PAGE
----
The authors thank Irina Overeem for an initial version of figure 7. Discussions with John Milliman and Bob Meade have led to insights incorporated in this article. The authors thank the US National Science Foundation and the US National Atmospheric and Space Administration for supporting various aspect of the study (NSF for model efforts, NASA for remote-sensing efforts). This paper forms a contribution to the Land Ocean Interaction in the Coastal Zone IGBP project.


Appendix A. Global application of BQART

The BQART model of Syvitski & Milliman [58] for determining the long-term sediment load of a river is Embedded Image where w=0.02 in units of kg s−1, or w=0.0006 in units of Mt yr−1, Q is the discharge in km3 yr−1, A is the drainage area in km2, R is the relief in km, T is the basin-averaged temperature in °C and I is the glacier erosion factor defined as I=(1+0.09Ag), where Ag is the area of the drainage basin as a percent of the total drainage area. L is the basin-averaged lithology factor defined as: L=0.5 for basins comprised principally of hard, acid plutonic and/or high-grade metamorphic rocks, L=0.75 for basins of mostly hard lithologies, L=1.0 for basins of volcanic or basaltic rocks, or carbonate outcrops, or mixtures of hard and soft lithologies, L=1.5 for basins with softer lithologies but with some harder lithologies, L=2.0 for basins of sedimentary rocks, unconsolidated sediment cover or alluvial deposits and L≥3 for basins with exceptionally weak rock or loess deposits. TE is the trapping efficiency of lakes and reservoirs, such that (1−TE)≤1. Eh is the human-influenced soil-erosion factor based on PD and GNP per capita: Eh=0.3 for basins with PD>200 km2 and GNP per capita greater than $15 000 yr−1, Eh=1 for low human-footprint basins (PD<50 km2) or those containing competing influences of soil erosion and conservation, Eh=2.0 for basins where PD>200 km2 and GNP per capita is ≤$2500 yr−1 ($=US dollar 2003). For details on the parameters, readers are referred to the original article [58].

To complete a global analysis of the sediment flux delivered to the world’s coastal ocean, we obtained geo-referenced data layers for each of the BQART terms (equation (2.1)), at a minimum resolution of 30 min (latitude×longitude, approx. 60 000 grid cells). We next determined the integrated basin-wide parameter values for each of the 4464 river basins defined in the University of New Hampshire (UNH) Simulated Topological Network (STN-30p) for potential river flow paths [59]. These basins do not include the drainage basins covered by the ice sheets of Antarctica, Greenland and portions of the Canadian Archipelago, or those that do not have a positive discharge to the coastal ocean or sea (see [59] for details). Our data layers include the following:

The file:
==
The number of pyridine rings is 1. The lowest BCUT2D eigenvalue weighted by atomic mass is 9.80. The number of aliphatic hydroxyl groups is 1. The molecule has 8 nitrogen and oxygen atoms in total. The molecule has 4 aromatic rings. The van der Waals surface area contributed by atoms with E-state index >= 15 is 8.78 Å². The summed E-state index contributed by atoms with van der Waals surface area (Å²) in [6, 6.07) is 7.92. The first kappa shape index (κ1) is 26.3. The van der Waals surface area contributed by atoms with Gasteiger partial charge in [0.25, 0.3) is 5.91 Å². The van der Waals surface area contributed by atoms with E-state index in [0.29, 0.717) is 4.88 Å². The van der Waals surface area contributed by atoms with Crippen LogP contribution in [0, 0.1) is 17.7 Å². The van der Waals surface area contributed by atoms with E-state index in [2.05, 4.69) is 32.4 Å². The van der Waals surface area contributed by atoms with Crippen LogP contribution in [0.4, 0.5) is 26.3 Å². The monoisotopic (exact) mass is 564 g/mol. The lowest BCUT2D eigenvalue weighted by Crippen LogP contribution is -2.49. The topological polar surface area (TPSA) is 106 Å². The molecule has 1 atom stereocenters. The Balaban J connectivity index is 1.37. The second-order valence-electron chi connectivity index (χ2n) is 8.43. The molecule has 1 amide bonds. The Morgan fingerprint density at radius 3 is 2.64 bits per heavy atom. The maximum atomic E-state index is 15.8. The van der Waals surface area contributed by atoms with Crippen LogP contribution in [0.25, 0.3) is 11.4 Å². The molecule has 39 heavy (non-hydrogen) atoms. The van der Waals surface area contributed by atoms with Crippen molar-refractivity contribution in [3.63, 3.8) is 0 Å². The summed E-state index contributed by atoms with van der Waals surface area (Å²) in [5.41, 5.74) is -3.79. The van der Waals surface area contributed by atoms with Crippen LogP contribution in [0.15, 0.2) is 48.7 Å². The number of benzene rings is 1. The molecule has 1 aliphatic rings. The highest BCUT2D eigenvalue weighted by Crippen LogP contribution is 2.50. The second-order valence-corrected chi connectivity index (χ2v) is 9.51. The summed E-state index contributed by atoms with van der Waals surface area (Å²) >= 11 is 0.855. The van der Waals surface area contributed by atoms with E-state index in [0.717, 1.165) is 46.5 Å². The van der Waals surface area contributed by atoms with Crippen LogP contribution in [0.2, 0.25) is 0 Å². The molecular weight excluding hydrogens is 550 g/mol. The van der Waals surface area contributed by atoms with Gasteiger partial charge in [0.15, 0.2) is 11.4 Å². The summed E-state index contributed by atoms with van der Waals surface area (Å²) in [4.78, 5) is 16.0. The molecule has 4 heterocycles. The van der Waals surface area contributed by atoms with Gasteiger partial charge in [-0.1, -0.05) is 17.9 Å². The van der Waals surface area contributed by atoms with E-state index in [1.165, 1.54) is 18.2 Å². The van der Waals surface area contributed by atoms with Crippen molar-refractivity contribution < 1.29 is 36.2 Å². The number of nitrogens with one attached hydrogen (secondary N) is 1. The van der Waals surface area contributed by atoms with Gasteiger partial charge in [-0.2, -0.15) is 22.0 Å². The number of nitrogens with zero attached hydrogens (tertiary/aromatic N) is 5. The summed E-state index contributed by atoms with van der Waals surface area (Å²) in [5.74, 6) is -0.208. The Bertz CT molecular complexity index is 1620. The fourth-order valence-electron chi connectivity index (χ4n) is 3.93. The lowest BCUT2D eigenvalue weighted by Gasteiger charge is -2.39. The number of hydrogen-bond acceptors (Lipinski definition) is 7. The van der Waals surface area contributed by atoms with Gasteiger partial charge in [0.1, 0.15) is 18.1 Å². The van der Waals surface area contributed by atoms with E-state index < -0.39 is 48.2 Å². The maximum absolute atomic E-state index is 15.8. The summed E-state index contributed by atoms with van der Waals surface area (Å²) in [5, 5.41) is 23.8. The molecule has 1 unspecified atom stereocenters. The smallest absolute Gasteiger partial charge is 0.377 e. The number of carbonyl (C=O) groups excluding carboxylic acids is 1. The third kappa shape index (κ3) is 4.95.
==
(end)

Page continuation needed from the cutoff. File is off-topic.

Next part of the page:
• — PD from 2000 (based on United Nations Educational, Scientific and Cultural Organization (UNESCO) data;,

  • — Gross National Income per capita (GNI) from 2005, formerly GNP (World Bank;,

  • — lithology using a re-integration of the Dürr et al. [60] digital lithology map onto STN-30p drainage basins [35],

  • — basin surface temperatures calculated from National Centers for Environmental Prediction (NCEP)/National Center for Atmospheric Research (NCAR) reanalysis data from the National Oceanic and Atmospheric Administration (NOAA)-Cooperative Institute for Research in Environmental Sciences (CIRES) Climate Diagnostic Center, averaged across 30 years [61],

  • — relief obtained from the Global 30 Arc-Second Elevation Dataset (GTOPO-30) global digital-elevation model established in 1996 (,

  • — catchment areas using STN-30p have a 7.5 per cent absolute error, and a 2 per cent bias,

  • — ice cover from the National Snow and Ice Data Center [62],

  • — composite discharge field comes from monthly values (1970–1999) derived from the Global Runoff Data Centre (GRDC) covering 72 per cent of the world’s actively discharging landmass, merged with simulations based on modern climatology using the UNH Water Balance and Transport Model (WBM/WTM) to provide discharge values where observations are not available (see [59] for details), and

  • — reservoir trapping embedded into the UNH WBM/WTM [59,63].

To arrive at the pre-human flux of sediment, we used the modern climatology (basin-averaged temperature and discharge), we set Eh in equation (2.1) equal to 1 and assumed there were no artificial reservoirs. The pre-human flux (table 1) was adjusted for the world’s two largest rivers, the Amazon and the Congo, by adjusting their values to modern values—it is recognized that BQART over-predicts the sediment delivery on giant tropical rivers. There are competing hypothesis for this over-prediction by BQART. Firstly, the impact of a few high mountains may be over-emphasized, given the gigantic size of their catchments (e.g. Congo River). Secondly, giant rivers often have significant intra-montane basins and foreland basin fans and floodplains that trap much of the seaward transiting sediment (e.g. Amazon River). Thirdly, Equatorial jungles may give up much less sediment on exceedingly flat floodplains, compared with more temperate basins. Testing these competing hypotheses is an active field of research.